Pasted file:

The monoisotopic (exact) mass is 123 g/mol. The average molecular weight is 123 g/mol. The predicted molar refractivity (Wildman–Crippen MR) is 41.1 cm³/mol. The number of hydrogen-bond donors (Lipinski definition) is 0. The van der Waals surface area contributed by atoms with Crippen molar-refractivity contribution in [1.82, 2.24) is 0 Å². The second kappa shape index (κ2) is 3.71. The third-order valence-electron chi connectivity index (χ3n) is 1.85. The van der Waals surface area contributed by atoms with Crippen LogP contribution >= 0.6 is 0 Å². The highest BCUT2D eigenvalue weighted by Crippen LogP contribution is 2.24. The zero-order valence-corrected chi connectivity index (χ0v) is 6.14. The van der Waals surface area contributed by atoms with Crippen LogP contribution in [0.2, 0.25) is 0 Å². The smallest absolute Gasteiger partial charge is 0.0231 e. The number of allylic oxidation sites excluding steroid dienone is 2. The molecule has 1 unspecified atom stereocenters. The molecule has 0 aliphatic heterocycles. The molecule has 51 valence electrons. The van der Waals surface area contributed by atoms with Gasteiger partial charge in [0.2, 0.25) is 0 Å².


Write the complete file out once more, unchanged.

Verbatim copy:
The monoisotopic (exact) mass is 123 g/mol. The average molecular weight is 123 g/mol. The predicted molar refractivity (Wildman–Crippen MR) is 41.1 cm³/mol. The number of hydrogen-bond donors (Lipinski definition) is 0. The van der Waals surface area contributed by atoms with Crippen molar-refractivity contribution in [1.82, 2.24) is 0 Å². The second kappa shape index (κ2) is 3.71. The third-order valence-electron chi connectivity index (χ3n) is 1.85. The van der Waals surface area contributed by atoms with Crippen LogP contribution >= 0.6 is 0 Å². The highest BCUT2D eigenvalue weighted by Crippen LogP contribution is 2.24. The zero-order valence-corrected chi connectivity index (χ0v) is 6.14. The van der Waals surface area contributed by atoms with Crippen LogP contribution in [0.2, 0.25) is 0 Å². The smallest absolute Gasteiger partial charge is 0.0231 e. The number of allylic oxidation sites excluding steroid dienone is 2. The molecule has 1 unspecified atom stereocenters. The molecule has 0 aliphatic heterocycles. The molecule has 51 valence electrons. The van der Waals surface area contributed by atoms with Gasteiger partial charge in [0.2, 0.25) is 0 Å².